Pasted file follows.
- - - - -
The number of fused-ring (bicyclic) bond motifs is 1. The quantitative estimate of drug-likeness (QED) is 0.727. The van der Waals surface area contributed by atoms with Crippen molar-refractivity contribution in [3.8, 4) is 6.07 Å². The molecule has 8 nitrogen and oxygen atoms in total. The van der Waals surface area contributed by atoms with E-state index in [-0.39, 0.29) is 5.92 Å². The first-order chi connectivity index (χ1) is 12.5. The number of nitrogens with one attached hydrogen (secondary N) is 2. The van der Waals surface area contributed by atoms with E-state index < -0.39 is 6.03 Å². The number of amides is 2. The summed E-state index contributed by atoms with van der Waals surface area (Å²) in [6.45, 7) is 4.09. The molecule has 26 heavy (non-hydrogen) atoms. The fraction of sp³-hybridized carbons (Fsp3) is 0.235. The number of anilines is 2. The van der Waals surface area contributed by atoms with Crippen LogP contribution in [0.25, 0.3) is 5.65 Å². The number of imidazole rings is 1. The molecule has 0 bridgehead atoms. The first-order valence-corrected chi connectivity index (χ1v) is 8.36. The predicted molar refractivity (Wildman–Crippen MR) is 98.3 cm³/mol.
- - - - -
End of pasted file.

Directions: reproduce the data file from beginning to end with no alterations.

The number of fused-ring (bicyclic) bond motifs is 1. The quantitative estimate of drug-likeness (QED) is 0.727. The van der Waals surface area contributed by atoms with Crippen molar-refractivity contribution in [3.8, 4) is 6.07 Å². The molecule has 8 nitrogen and oxygen atoms in total. The van der Waals surface area contributed by atoms with E-state index in [-0.39, 0.29) is 5.92 Å². The first-order chi connectivity index (χ1) is 12.5. The number of nitrogens with one attached hydrogen (secondary N) is 2. The van der Waals surface area contributed by atoms with E-state index < -0.39 is 6.03 Å². The number of amides is 2. The summed E-state index contributed by atoms with van der Waals surface area (Å²) in [6.45, 7) is 4.09. The molecule has 26 heavy (non-hydrogen) atoms. The fraction of sp³-hybridized carbons (Fsp3) is 0.235. The number of anilines is 2. The van der Waals surface area contributed by atoms with Crippen LogP contribution in [0.25, 0.3) is 5.65 Å². The number of imidazole rings is 1. The molecule has 0 bridgehead atoms. The first-order valence-corrected chi connectivity index (χ1v) is 8.36. The predicted molar refractivity (Wildman–Crippen MR) is 98.3 cm³/mol.